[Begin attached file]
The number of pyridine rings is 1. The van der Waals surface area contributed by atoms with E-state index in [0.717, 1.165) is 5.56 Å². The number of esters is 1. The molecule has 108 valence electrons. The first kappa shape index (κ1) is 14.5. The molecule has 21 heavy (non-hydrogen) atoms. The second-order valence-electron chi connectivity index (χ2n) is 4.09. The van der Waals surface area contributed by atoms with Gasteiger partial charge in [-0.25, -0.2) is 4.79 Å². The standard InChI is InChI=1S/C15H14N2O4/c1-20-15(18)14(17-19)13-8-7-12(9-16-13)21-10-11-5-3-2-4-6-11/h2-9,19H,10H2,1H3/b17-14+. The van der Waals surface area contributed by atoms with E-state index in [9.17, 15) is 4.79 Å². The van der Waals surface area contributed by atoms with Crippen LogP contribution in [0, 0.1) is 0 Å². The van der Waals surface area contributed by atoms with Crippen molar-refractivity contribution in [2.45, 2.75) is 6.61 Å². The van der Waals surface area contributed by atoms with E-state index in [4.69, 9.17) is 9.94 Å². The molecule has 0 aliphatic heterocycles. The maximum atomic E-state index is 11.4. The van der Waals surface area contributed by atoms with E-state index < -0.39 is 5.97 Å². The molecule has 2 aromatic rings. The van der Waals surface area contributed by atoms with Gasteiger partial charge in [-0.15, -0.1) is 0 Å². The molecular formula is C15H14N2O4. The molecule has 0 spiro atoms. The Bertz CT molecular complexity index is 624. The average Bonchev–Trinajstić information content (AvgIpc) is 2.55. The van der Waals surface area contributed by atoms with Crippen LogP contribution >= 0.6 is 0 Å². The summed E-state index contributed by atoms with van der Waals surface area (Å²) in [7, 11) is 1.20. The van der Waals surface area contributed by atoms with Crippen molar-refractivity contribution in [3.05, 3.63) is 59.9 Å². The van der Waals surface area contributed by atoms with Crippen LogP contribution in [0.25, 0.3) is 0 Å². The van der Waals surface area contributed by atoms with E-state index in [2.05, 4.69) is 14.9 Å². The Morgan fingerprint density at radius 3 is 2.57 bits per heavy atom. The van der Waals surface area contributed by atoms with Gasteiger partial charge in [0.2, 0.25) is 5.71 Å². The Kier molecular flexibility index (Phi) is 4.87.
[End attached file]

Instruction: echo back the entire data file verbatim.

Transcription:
The number of pyridine rings is 1. The van der Waals surface area contributed by atoms with E-state index in [0.717, 1.165) is 5.56 Å². The number of esters is 1. The molecule has 108 valence electrons. The first kappa shape index (κ1) is 14.5. The molecule has 21 heavy (non-hydrogen) atoms. The second-order valence-electron chi connectivity index (χ2n) is 4.09. The van der Waals surface area contributed by atoms with Gasteiger partial charge in [-0.25, -0.2) is 4.79 Å². The standard InChI is InChI=1S/C15H14N2O4/c1-20-15(18)14(17-19)13-8-7-12(9-16-13)21-10-11-5-3-2-4-6-11/h2-9,19H,10H2,1H3/b17-14+. The van der Waals surface area contributed by atoms with E-state index in [9.17, 15) is 4.79 Å². The van der Waals surface area contributed by atoms with Crippen LogP contribution in [0, 0.1) is 0 Å². The van der Waals surface area contributed by atoms with Crippen molar-refractivity contribution in [2.45, 2.75) is 6.61 Å². The van der Waals surface area contributed by atoms with E-state index in [4.69, 9.17) is 9.94 Å². The molecule has 0 aliphatic heterocycles. The maximum atomic E-state index is 11.4. The van der Waals surface area contributed by atoms with E-state index < -0.39 is 5.97 Å². The molecule has 2 aromatic rings. The van der Waals surface area contributed by atoms with Gasteiger partial charge in [-0.15, -0.1) is 0 Å². The molecular formula is C15H14N2O4. The molecule has 0 spiro atoms. The Bertz CT molecular complexity index is 624. The average Bonchev–Trinajstić information content (AvgIpc) is 2.55. The van der Waals surface area contributed by atoms with Crippen LogP contribution >= 0.6 is 0 Å². The summed E-state index contributed by atoms with van der Waals surface area (Å²) in [7, 11) is 1.20. The van der Waals surface area contributed by atoms with Crippen molar-refractivity contribution in [3.05, 3.63) is 59.9 Å². The van der Waals surface area contributed by atoms with Crippen LogP contribution in [0.25, 0.3) is 0 Å². The van der Waals surface area contributed by atoms with E-state index in [2.05, 4.69) is 14.9 Å². The Morgan fingerprint density at radius 3 is 2.57 bits per heavy atom. The van der Waals surface area contributed by atoms with Gasteiger partial charge in [0.2, 0.25) is 5.71 Å². The Kier molecular flexibility index (Phi) is 4.87.